(It’s important to note that the limited partners aren’t actually involved in evaluating and investing in the portfolio companies. That’s the role of the VC firm. The limited partners are investing in the fund either because they believe in the approach or acumen of the general partners or trust them because of their track record of earlier successful funds.)
Furthermore, not all of the companies in a fund will succeed and exit successfully. In fact, the majority won’t in a typical fund. So, in order to hit the investment return levels necessary for their limited partners (and for their own ambitions), VC firms will typically focus on finding companies that have the potential for massive returns–10 times investment or more.
This minority of huge successes offsets the majority of smaller losses.
How Do Venture Capitalists Make Money?
Venture capitalists make their money in two ways.
The first route (and the most important one) is through the successful exits of their portfolio companies. When a company exits, the profits are first used to pay back the investments of the limited partners.
After this initial payback, typically 80% of remaining profits go to the limited partners and 20% goes to the general partners (the venture capitalists). Carry is the term used for the profit share that the General Partner of a fund receives when portfolio companies are sold.
The second way VCs make money is through management fees. Typically, 2-3% of the money invested in a fund is used for the operating costs of the firm, including the salaries of the general partners.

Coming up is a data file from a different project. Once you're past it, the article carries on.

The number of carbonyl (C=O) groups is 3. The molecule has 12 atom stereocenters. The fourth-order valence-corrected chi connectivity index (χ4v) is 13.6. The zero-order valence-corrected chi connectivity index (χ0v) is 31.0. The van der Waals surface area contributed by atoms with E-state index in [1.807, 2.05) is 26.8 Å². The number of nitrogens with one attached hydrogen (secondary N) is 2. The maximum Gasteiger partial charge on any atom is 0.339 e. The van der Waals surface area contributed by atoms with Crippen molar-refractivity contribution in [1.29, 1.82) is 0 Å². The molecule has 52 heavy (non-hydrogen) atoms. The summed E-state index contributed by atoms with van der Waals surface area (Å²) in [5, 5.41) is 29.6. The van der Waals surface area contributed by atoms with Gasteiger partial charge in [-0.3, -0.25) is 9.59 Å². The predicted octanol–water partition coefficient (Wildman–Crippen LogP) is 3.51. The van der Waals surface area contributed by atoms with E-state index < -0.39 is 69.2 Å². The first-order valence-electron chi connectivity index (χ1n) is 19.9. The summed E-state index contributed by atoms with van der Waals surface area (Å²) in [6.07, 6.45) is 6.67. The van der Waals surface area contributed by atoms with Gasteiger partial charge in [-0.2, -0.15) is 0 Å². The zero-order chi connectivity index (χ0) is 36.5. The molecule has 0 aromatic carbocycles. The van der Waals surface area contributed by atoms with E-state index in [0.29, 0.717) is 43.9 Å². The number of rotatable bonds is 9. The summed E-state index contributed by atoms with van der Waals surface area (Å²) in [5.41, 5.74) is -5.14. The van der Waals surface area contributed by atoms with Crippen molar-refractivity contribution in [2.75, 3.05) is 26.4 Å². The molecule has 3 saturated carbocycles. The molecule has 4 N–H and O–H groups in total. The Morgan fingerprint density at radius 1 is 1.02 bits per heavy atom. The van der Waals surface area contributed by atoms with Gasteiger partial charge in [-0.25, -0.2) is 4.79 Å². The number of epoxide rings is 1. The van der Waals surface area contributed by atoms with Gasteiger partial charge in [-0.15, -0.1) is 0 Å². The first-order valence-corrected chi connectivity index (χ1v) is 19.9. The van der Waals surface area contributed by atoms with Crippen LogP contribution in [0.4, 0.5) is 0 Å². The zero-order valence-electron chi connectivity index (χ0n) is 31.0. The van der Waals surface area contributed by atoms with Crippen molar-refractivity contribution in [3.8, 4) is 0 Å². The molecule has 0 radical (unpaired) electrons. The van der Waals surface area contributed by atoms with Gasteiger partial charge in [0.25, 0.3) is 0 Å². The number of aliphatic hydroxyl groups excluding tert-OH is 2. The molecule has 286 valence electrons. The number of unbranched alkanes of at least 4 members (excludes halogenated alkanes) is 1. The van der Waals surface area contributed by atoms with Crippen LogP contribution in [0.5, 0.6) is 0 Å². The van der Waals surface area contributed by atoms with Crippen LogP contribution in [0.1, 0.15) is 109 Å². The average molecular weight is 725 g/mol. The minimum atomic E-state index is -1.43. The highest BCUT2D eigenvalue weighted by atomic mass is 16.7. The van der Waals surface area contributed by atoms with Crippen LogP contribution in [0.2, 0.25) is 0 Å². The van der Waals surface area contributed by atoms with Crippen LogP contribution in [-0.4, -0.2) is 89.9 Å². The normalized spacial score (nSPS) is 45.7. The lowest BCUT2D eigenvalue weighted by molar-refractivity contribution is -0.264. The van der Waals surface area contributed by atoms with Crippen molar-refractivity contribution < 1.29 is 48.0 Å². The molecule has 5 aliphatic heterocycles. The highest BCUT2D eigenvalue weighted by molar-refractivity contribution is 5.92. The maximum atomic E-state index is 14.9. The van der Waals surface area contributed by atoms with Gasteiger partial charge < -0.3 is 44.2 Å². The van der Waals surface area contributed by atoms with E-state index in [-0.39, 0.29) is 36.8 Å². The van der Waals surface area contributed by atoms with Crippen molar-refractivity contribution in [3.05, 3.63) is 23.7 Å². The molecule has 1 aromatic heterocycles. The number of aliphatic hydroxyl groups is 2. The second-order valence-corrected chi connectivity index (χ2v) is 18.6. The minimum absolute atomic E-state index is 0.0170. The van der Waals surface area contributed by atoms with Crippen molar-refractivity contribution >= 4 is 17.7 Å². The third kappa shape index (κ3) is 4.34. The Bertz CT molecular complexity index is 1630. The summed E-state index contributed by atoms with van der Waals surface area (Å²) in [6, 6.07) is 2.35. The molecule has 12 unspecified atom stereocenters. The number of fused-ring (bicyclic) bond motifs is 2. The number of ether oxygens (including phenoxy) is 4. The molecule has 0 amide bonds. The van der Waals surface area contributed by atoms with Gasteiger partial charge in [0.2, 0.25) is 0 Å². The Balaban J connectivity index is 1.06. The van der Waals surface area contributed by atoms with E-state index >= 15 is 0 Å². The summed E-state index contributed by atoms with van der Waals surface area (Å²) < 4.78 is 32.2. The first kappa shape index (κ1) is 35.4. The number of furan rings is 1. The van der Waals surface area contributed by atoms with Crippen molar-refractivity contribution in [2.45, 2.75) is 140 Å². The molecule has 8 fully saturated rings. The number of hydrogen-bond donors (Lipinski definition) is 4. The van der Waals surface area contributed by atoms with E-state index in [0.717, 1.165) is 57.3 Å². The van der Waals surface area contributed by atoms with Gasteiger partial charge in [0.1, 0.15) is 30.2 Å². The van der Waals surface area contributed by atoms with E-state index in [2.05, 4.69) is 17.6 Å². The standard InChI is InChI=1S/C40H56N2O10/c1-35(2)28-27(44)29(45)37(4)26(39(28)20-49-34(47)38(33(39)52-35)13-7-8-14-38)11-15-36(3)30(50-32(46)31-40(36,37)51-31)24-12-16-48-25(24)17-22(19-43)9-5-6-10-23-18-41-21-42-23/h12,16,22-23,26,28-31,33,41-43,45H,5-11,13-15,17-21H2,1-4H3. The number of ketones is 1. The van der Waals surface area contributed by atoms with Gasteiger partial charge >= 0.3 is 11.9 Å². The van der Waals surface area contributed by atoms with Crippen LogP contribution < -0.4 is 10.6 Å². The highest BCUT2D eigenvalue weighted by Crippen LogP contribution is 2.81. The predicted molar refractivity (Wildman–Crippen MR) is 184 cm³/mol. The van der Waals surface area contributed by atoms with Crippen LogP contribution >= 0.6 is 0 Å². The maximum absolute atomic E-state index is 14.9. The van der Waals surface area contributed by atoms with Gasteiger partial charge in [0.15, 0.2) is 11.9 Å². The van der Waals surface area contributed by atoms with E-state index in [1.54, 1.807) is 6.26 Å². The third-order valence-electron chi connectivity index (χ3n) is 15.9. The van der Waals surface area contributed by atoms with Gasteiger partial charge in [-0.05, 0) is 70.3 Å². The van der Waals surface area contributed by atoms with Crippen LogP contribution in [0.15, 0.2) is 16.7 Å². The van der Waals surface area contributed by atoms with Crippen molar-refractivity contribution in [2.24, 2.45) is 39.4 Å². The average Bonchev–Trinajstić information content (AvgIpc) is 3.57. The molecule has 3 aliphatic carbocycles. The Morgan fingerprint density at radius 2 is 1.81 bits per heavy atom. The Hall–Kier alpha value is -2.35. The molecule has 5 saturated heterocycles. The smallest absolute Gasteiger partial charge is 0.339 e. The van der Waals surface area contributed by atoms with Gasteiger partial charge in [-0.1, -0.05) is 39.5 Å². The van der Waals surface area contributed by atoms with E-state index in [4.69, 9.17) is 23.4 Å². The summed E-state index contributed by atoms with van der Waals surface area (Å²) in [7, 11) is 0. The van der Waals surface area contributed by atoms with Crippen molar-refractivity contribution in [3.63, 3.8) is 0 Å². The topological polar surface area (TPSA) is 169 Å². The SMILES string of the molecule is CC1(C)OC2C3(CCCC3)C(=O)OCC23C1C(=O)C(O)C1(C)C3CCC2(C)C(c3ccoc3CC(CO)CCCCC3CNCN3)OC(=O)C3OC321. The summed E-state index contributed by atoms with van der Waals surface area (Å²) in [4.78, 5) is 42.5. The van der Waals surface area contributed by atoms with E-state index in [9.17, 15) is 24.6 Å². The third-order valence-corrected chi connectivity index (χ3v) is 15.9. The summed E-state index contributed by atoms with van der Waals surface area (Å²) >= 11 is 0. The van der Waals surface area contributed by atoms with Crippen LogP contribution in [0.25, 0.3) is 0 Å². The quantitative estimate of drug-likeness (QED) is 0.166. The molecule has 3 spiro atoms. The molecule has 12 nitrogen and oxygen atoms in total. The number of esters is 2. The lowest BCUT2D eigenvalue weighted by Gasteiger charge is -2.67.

An individual venture capitalist is usually awarded a percentage of profits based on the number of companies they are managing. Success in the industry is built upon identifying, attracting and developing winners.
Do not underestimate the challenges and pressures facing VCs: they are attempting to deliver consistently high returns by investing in risky businesses that fail often.
VCs spend their time attracting new deals, reviewing business plans, monitoring and advising their existing portfolio companies, working on developing exits and raising additional funding.
How Are Venture Capital Investments Structured?
There are a lot of different details and options regarding the structuring of venture deals.
But the main components are usually determined by the venture capital firm’s desire to limit its risk, gain equity at a good price, gain a voice in management decisions and keep the option for additional future investment in the company (successful companies often raise several rounds of financing on the road to an exit).
Venture firms will usually try to have a liquidation preference in the deal. If the business does not succeed, the VC firm is given first claim to the company’s assets to recoup the value of their investment. The firm receives priority over the founder and other management team members (and also other investors), who have common shares of ownership.